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He could draw with both hands! Research 'shows Da Vinci was ambidextrous'

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By Cristina Abellan Matamoros  with AFP
He could draw with both hands! Research 'shows Da Vinci was ambidextrous'
Copyright  Uffizi Gallery/Handout

Recent research has proved Renaissance master Leonardo Da Vinci was able to draw and paint with both hands, says the Uffizi Gallery in Florence.

The museum’s study made the claim about his ambidexterity by analysing what is thought to be his earliest drawing of a landscape.

The drawing of the Arno river which flows through Florence has two handwritten inscriptions — one on the front written backwards and another one on the back written left to right — which researchers say were both done by the artist who “used his left hand to write the inscription in ‘mirror writing’ on the front and his right-hand to write the back one in ordinary writing, said a statement by Uffizi.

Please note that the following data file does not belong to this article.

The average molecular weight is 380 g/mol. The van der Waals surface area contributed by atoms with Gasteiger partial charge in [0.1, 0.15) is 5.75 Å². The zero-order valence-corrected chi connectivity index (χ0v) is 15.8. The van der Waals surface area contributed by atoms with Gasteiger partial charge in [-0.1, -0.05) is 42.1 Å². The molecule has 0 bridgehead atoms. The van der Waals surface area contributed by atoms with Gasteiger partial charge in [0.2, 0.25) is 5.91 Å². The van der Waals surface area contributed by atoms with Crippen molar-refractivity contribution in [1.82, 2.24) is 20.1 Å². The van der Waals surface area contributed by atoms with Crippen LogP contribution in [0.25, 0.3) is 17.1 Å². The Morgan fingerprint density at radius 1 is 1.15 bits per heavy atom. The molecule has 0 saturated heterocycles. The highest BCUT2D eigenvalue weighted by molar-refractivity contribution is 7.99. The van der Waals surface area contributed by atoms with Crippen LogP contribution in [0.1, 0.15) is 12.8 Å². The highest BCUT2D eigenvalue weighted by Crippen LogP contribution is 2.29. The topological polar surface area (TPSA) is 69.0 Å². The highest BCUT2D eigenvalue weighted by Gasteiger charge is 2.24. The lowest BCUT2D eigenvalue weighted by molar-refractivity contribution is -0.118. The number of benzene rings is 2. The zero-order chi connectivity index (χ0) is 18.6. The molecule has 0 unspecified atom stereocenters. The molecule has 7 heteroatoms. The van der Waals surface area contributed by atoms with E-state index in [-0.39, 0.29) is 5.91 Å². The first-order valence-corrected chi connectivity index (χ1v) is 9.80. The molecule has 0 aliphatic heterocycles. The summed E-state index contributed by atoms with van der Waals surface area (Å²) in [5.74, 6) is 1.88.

Art historian Cecilia Frosinini told the AFP that the inscriptions on the drawing make it clear that his writing with the right-hand was “cultivated” and “formed”.

"Leonardo was born left-handed but he was 're-educated' at a very early age to use the right hand," she said.

"Leonardo was eminently capable of using his right hand... Our hypothesis is that the idea came to him from his observation of the writing in reverse on the tracing paper that he used for his drawings after turning them over."

The research was completed ahead of an exhibition to mark 500 years since the death of the art genius.